19 Jun 2014

Chile mountain top blown off (in the name of astrophysics)

The top of a Chilean mountain is blown up to make way for a telescope that will look for life on other planets. Channel 4 News speaks to one of the men behind the E-ELT.

Deep in the Chilean Andes, in the middle of the Atacama desert, the rocky top of a 3,000 metre mountain will be blasted by dynamite on Thursday evening.

It sounds like the finale of the James Bond film Quantum Solace that was filmed in the very same desert. But this explosion is happening for real and will be broadcast live around the world between 5.30pm and 7.30pm GMT.

This area of northern Chile is perfect for star-gazing: the sky is clear for most of the year and there is a distinct lack of rain. And blasting off nearly a million tonnes of rock from the top of the Cerro Armazones mountain will create a flat base for a ground-breaking new telescope that will have the power to see further into space than anything that has come before.

Watch: Channel 4 News visited the telescope at its first frontier...back in 2011

The imaginatively named European Extremely Large Telescope (E-ELT) is the European Southern Observatory’s (ESO) flagship new £879m piece of kit, and marks a significant step forward in the field of astronomy.

The European Space Observatory will be live tweeting the explosion from @ESO under the hashtag #EELTblast

Above: artist’s impression of the EELT. (Image credit: ESO)

Is there anybody out there?

Nicknamed the “world’s biggest eye on the sky”, the telescope is the size of Wembley Stadium and will have a 39 metre mirror that can create 15 times more light than any other optical telescope currently.

To put this in context: “the E-ELT will have almost as much light collecting area as all the telescopes previously built, put together,” said Oxford University’s Professor Niranjan Thatte, who is leading the international consortium that is building the first-light spectrograph for the telescope.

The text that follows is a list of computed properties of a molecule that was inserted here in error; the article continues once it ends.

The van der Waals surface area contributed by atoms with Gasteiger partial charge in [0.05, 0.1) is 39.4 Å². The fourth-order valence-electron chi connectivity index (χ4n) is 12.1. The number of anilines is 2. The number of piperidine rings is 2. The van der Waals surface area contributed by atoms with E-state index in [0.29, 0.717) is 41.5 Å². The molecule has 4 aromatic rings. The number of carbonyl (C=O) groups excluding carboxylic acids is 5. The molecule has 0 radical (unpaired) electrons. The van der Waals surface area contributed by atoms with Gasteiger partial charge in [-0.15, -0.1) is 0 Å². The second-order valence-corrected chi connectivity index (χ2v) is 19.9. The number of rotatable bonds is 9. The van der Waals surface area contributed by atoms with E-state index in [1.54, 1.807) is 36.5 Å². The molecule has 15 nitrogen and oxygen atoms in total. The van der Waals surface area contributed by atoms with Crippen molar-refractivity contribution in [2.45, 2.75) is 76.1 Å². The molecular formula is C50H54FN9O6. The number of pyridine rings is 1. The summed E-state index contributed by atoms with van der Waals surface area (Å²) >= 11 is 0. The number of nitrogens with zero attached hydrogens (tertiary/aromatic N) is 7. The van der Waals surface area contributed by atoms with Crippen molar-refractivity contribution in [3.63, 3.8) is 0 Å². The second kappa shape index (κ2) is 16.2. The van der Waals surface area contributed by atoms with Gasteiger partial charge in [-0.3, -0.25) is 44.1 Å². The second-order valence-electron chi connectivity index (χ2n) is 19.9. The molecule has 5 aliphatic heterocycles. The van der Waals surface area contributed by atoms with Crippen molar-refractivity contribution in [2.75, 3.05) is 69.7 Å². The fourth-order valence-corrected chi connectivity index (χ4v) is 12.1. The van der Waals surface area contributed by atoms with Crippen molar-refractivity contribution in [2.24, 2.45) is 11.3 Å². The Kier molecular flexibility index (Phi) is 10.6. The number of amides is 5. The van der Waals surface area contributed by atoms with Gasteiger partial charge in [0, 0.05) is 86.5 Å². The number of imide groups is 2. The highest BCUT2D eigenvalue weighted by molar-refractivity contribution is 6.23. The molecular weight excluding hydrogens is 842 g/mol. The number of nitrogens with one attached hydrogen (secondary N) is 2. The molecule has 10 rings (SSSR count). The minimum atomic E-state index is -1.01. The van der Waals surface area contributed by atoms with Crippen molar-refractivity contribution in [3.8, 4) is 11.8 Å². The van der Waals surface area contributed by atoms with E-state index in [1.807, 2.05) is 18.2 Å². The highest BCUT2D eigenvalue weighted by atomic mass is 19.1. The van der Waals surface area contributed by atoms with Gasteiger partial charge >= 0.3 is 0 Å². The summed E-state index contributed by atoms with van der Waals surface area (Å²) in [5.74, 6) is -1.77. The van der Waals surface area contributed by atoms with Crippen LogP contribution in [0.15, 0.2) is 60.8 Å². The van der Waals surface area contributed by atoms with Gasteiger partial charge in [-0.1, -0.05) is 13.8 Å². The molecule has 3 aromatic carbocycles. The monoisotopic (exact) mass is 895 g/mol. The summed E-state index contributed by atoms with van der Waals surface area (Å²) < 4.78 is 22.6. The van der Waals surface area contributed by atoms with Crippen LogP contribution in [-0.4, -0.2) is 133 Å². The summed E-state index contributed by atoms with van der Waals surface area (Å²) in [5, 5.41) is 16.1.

This telescope is effectively a time machine – we can peer back into the earlier epochs of the universeProfessor Niranjan Thatte

“This analyses the colours of light that the telescope collects, which allows us to determine the physical properites of what it is studying and the mix of elements in the near and far reachers of the universe – including whether conditions are right for liquid water on extra-solar planets”, he told Channel 4 News.

“It’s really going to open up a vast new realm in astro-physical observations because of the combination of increased sensitivity and increased sharpness.”

Prototypes for the telescope’s mirror system are being developed the the UK technology centre, OpTIC, and it will eventually be made up of 798 hexagonal mirrors each 1.4m wide. These mirrors will change shape a thousand times a second and images created from the telescope will be 16 times sharper than those produced by the hubble space telescope.

Time travelling

Reaching into the further corners of the universe effectively means travellng in time. As Prof Thatte puts it: “This telescope is effectively a time machine – we can peer back into the earlier epochs of the universe.”

Dr Aprajita Verma, deputy project scientist for the E-ELT’s UK project at Oxford University added: “The E-ELT will allow astronomers to reach deeper into space, further back in time and more intimately into the workings of the universe than any other visible to infrared telescope ever built.”

As well as marking huge technical advances, setting up the giant telescope has also been one of the biggest global science collaborations in history, and the UK is the one of 15 countries involved.

The British government has invested £88m, which has secured the involvement of UK scientists and engineers, through the science and technology facilities council (STFC).

STFC’s Professor Colin Cunningham said it was a “milestone” for the astronomy community, and a huge opportunity for UK industry. But before we get too excited, it will be another 10 years before the telescope is up and running in 2024.

But the possibilities and potential of what can be found, are what is really getting astronomers excited. “We know what we can do with it for first 10 years, but that doesn’t mean someone won’t come up with something totally innovative that we can’t even predict,” added Prof Thatte.

“Discovery potential is one of the prime drivers, apart from the science we know we will be able to do.”